This manuscript left me wondering what use DXA scans are for children. DXA scans for adults are used to predict future fracture risk and evaluate the need for bisphosphonates or other bone-strengthening agents. Children and teenagers, even with low bone density, appear to have a much lower fracture risk. Indeed, the authors did not demonstrate any correlation between insufficient vitamin D levels and fracture. Hence, there is no evidence that bisphosponates are useful in children with low Z-scores, especially if they have not suffered a low-impact fracture. Moreover, long-term effects of these drugs are unclear—not only to the patient but, for girls who will eventually have children, perhaps to a developing fetus years down the line.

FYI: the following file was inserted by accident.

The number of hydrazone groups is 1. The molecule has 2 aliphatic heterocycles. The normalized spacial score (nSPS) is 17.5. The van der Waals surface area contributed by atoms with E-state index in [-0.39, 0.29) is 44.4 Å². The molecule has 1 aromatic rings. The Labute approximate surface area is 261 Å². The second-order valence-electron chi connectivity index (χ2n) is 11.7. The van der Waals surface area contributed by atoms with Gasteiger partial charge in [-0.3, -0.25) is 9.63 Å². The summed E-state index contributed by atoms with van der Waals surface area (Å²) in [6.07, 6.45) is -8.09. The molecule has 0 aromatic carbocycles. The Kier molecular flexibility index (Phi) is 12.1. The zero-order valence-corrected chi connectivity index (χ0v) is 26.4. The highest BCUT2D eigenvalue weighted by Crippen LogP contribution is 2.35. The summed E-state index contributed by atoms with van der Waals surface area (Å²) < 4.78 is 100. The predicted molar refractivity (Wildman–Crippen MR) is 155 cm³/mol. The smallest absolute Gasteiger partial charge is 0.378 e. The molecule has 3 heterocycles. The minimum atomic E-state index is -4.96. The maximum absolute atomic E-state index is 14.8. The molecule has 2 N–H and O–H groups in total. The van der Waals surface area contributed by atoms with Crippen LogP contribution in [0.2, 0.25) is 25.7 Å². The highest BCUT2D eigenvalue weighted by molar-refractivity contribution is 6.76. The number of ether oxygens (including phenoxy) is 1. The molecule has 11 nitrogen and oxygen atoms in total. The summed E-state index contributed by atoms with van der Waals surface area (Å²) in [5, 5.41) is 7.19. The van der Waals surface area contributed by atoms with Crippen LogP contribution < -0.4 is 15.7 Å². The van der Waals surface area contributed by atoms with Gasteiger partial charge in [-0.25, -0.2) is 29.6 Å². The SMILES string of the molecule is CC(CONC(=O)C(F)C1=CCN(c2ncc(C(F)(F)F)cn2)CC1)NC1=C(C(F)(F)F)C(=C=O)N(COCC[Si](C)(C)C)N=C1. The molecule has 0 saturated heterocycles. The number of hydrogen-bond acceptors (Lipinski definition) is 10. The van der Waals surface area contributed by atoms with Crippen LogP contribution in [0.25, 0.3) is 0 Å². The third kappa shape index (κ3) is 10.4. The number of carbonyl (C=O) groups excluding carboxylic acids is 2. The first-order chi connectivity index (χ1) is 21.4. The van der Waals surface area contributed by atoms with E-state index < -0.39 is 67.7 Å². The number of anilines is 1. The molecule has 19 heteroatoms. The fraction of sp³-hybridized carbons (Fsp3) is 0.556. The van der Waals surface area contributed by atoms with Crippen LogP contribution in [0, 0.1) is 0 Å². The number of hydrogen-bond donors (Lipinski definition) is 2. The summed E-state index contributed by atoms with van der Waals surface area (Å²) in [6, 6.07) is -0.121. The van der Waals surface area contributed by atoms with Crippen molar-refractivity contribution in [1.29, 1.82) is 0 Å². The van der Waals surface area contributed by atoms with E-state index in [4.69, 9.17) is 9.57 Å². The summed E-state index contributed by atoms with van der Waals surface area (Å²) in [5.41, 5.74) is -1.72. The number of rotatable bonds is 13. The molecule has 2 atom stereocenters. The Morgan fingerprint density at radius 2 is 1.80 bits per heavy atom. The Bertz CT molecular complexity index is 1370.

This article has made me decide to be more aggressive in monitoring 25-OH vitamin D and PTH levels in my patients and to be much more rigorous in recommending vitamin D and calcium supplementation. Since the American Academy of Pediatrics admits there are no data with regard to vitamin requirements in children, but recommends the daily intake not exceed 2000 IU/day for age one and older, I am requesting parents assure an intake of 400 IU vitamin D and 500 to 800 mg of calcium from all sources younger than nine, and 800 IU vitamin D with 1300 mg calcium for ages nine and older. I will save the DXA for those with low-impact fractures—which thankfully are rare—to monitor changes in bone density. I remain reluctant to use anti-resorptive agents in most children and adolescents, other than for patients with genetic disorders such as osteogenesis imperfecta.